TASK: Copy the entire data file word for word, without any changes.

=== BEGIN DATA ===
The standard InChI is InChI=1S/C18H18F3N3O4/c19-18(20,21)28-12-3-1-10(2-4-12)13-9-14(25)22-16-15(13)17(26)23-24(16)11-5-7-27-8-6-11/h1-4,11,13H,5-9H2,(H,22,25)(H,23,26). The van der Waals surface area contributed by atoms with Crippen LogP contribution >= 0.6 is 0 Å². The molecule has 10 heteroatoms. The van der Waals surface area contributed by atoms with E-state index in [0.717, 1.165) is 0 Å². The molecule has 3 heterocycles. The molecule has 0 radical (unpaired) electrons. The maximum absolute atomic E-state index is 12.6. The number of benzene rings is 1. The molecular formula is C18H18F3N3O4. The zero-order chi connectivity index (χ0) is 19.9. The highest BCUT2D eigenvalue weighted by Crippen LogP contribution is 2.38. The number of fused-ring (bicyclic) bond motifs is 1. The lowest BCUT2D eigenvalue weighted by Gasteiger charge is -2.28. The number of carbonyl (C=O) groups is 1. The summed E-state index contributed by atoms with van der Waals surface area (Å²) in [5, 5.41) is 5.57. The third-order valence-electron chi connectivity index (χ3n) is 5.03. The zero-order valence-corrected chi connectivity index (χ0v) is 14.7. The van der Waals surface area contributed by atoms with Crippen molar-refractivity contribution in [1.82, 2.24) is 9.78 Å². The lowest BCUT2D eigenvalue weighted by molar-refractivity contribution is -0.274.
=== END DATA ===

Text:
The standard InChI is InChI=1S/C18H18F3N3O4/c19-18(20,21)28-12-3-1-10(2-4-12)13-9-14(25)22-16-15(13)17(26)23-24(16)11-5-7-27-8-6-11/h1-4,11,13H,5-9H2,(H,22,25)(H,23,26). The van der Waals surface area contributed by atoms with Crippen LogP contribution >= 0.6 is 0 Å². The molecule has 10 heteroatoms. The van der Waals surface area contributed by atoms with E-state index in [0.717, 1.165) is 0 Å². The molecule has 3 heterocycles. The molecule has 0 radical (unpaired) electrons. The maximum absolute atomic E-state index is 12.6. The number of benzene rings is 1. The molecular formula is C18H18F3N3O4. The zero-order chi connectivity index (χ0) is 19.9. The highest BCUT2D eigenvalue weighted by Crippen LogP contribution is 2.38. The number of fused-ring (bicyclic) bond motifs is 1. The lowest BCUT2D eigenvalue weighted by Gasteiger charge is -2.28. The number of carbonyl (C=O) groups is 1. The summed E-state index contributed by atoms with van der Waals surface area (Å²) in [5, 5.41) is 5.57. The third-order valence-electron chi connectivity index (χ3n) is 5.03. The zero-order valence-corrected chi connectivity index (χ0v) is 14.7. The van der Waals surface area contributed by atoms with Crippen molar-refractivity contribution in [1.82, 2.24) is 9.78 Å². The lowest BCUT2D eigenvalue weighted by molar-refractivity contribution is -0.274.